I really miss vinyl. And it’s not just the warmer sound and blah blah blah. It’s the marriage of music with visual arts—the flipping through the records (not scrolling or searching) to decide what you’re in the mood for. The ritual reading of the lyrics and liner notes. The wonder and mild envy you feel (at age 12) when you’re staring at Gene Simmons’ monster boots on the cover of the Destroyer album and cranking “Detroit Rock City” while your parents are yelling something in the background about would someone please just stop that infernal noise, but all you hear is that “mwa-mwa-mwa” sound the adults make in the Charlie Brown specials.
Which brings me to Spencer & Rains—nothing like Kiss or Charlie Brown, thankfully. My own musical path has taken me from classical piano and boychoir to blues and rock and funk, and then punk-rock drumming and whatever I could pull off on the guitar. My mom was raised in southern Vermont, where old-time music and square dancing remains a part of the local tradition, and so I grew up around some of that and when I got older I picked up a fiddle. (Profound apologies to my family.)
So in 2016, when the people in my old-time music circles started bringing in songs from Spencer & Rains, who had a new album of old Texas fiddle tunes floating around, for some reason I pictured them as geezers who sat around on their front porch in rural Texas all day, jawing with the younger musicians who’d made a pilgrimage to hear their stories and learn from the masters in person. (Because that’s a thing.)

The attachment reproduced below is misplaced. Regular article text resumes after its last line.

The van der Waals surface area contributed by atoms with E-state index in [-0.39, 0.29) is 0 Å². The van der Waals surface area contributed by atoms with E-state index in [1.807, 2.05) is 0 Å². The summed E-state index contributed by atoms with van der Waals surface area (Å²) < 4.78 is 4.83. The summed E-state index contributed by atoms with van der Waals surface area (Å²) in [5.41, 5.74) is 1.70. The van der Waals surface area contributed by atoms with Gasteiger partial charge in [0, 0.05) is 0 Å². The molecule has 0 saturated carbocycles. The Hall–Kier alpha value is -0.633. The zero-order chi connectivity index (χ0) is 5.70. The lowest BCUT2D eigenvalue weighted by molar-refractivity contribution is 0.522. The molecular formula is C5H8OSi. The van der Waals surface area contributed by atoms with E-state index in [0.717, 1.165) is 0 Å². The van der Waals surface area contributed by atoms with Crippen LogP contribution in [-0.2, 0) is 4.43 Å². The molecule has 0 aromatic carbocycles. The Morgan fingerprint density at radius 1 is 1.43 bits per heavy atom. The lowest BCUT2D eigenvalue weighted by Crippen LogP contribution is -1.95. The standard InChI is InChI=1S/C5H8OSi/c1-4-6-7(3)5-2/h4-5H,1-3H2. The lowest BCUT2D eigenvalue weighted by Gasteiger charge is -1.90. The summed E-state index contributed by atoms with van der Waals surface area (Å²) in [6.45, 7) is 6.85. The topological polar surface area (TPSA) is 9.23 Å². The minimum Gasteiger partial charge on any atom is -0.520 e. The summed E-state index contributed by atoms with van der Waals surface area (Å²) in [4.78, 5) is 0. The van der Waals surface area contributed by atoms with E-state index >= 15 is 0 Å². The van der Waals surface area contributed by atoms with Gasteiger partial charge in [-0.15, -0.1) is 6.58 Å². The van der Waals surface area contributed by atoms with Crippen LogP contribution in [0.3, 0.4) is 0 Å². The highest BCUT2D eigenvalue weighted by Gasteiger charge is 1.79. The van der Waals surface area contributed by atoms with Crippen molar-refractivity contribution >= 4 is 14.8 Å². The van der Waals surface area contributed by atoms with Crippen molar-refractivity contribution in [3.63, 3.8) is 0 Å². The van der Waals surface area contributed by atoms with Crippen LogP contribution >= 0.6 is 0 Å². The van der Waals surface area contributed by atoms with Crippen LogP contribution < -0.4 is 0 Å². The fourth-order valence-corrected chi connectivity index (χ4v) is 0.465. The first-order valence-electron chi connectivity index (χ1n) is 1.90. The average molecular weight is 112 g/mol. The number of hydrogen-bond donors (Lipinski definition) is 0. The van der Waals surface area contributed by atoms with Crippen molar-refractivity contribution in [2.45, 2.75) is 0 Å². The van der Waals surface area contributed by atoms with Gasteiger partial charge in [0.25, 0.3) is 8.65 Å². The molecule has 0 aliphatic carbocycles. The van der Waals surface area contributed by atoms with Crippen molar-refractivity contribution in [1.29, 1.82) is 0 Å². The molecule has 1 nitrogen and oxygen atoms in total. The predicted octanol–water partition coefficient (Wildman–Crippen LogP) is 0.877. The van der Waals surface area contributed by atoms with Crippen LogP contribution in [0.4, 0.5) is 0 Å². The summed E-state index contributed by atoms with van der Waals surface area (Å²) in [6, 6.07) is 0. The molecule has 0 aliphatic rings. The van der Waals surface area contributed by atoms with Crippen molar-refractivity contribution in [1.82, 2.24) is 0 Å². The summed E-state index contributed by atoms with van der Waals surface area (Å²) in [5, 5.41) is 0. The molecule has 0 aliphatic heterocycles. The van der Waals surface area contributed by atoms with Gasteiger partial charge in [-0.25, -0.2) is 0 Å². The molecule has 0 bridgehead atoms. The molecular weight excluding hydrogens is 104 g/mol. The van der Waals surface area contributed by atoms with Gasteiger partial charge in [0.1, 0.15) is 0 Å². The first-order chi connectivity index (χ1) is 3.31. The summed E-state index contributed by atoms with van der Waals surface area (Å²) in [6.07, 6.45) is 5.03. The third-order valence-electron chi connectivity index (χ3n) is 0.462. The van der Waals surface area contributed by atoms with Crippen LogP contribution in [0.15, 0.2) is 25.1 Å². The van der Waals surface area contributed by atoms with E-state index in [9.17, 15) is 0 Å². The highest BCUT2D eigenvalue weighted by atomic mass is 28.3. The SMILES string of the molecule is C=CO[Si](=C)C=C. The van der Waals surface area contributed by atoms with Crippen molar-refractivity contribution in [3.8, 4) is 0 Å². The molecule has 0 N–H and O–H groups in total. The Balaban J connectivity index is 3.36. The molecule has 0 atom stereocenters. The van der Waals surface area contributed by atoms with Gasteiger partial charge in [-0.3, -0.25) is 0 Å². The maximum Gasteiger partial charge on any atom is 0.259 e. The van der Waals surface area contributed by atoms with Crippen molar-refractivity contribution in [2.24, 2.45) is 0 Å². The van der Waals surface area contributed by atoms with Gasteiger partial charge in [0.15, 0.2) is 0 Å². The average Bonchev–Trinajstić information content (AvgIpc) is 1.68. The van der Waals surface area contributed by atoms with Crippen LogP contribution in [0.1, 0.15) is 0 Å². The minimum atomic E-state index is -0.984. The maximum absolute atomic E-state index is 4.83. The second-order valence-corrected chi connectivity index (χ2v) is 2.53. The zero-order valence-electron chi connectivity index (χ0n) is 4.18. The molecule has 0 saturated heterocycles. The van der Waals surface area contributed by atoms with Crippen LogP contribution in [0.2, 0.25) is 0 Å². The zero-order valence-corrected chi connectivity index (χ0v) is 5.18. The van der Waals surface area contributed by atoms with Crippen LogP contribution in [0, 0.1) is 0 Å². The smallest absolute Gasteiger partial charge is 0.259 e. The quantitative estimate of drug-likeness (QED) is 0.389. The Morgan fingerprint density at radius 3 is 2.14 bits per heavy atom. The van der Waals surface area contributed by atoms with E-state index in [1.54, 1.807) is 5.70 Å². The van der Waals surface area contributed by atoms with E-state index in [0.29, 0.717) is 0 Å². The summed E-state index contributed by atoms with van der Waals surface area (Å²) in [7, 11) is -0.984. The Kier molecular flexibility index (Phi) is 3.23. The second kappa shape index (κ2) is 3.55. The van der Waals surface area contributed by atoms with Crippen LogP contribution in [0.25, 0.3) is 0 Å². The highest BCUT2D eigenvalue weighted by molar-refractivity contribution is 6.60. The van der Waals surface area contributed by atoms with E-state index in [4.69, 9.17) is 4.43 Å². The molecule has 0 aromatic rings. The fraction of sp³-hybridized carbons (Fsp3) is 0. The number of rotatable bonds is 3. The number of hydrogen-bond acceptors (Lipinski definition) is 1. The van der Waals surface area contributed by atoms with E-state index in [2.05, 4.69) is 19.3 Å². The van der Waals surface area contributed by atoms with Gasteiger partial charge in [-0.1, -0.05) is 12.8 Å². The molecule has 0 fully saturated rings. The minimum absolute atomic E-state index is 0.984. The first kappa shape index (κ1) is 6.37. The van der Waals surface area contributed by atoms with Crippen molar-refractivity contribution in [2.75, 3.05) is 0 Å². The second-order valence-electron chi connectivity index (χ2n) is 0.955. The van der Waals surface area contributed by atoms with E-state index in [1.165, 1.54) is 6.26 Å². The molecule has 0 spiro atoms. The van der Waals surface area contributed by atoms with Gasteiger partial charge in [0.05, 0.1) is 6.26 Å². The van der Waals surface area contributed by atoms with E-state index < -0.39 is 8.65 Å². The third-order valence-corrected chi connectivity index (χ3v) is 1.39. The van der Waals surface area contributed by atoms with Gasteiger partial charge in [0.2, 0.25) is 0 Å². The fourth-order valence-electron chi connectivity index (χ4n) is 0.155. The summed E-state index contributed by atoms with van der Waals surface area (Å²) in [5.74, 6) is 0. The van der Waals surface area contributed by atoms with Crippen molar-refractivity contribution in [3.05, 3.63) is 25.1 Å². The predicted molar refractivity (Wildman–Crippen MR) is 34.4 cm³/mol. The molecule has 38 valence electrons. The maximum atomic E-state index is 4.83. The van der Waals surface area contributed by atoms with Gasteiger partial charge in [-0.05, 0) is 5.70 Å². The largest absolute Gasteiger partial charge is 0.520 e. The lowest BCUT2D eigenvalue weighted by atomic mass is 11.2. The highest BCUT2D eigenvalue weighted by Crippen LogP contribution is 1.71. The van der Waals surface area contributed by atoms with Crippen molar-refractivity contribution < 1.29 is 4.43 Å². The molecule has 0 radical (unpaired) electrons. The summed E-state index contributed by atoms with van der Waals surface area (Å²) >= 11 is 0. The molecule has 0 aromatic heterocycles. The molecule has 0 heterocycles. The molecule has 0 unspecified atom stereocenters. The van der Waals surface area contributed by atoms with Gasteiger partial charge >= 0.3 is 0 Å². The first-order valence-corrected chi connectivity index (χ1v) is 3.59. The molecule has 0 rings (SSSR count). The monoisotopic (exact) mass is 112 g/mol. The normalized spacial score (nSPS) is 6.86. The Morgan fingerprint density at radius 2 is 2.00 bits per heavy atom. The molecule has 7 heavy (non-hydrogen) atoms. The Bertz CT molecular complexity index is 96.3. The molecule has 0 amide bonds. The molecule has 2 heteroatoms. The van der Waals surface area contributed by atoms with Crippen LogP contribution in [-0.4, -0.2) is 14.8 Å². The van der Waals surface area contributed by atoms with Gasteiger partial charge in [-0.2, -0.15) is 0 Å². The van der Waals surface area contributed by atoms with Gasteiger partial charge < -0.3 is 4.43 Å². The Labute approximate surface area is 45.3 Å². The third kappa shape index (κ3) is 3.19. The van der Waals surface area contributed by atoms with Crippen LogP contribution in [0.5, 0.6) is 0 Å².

But it turns out I’d made that all up.
Not long after, at the opening night of the 2016 Berkeley Old-Time Music Convention, an affable chap named Howard approached to ask where I’d gotten my T-shirt. (It said “The Gods Hate Kansas,” one of my old punk bands.) He wasn’t a geezer (yet), but he was Howard Rains, and he was (and is) married to Tricia Spencer, another not-yet-geezer. They live in Kansas (where they sit on their front porch all day and…), which is why they were interested in my t-shirt.
I’ve gotten to know Spencer & Rains a bit since then. I’ve learned tunes from them and jammed with them (very humbly) and watched them perform, and we’ve commiserated over the challenges of parenting teenagers. They both have fine voices and toggle skillfully between fiddle and guitar, while bass, banjo, ukulele, and other instruments are provided by their band, the Skeleton Keys. Rains was raised in Texas, hence his regional interest, and Spencer in Kansas, hence hers. Both have music in their blood—Spencer’s grandfather is the source of a bunch of her tunes.
What on earth, you ask, does any of this have to do with vinyl and Gene Simmons? Well, apart from the quirky selections of regional songs Spencer & Rains are keeping alive and their smart harmonies and the forethought they put into punctuating melody lines with well-placed guitar walks and twin-fiddle chording, one of the special things about them is their marriage of musical and visual arts.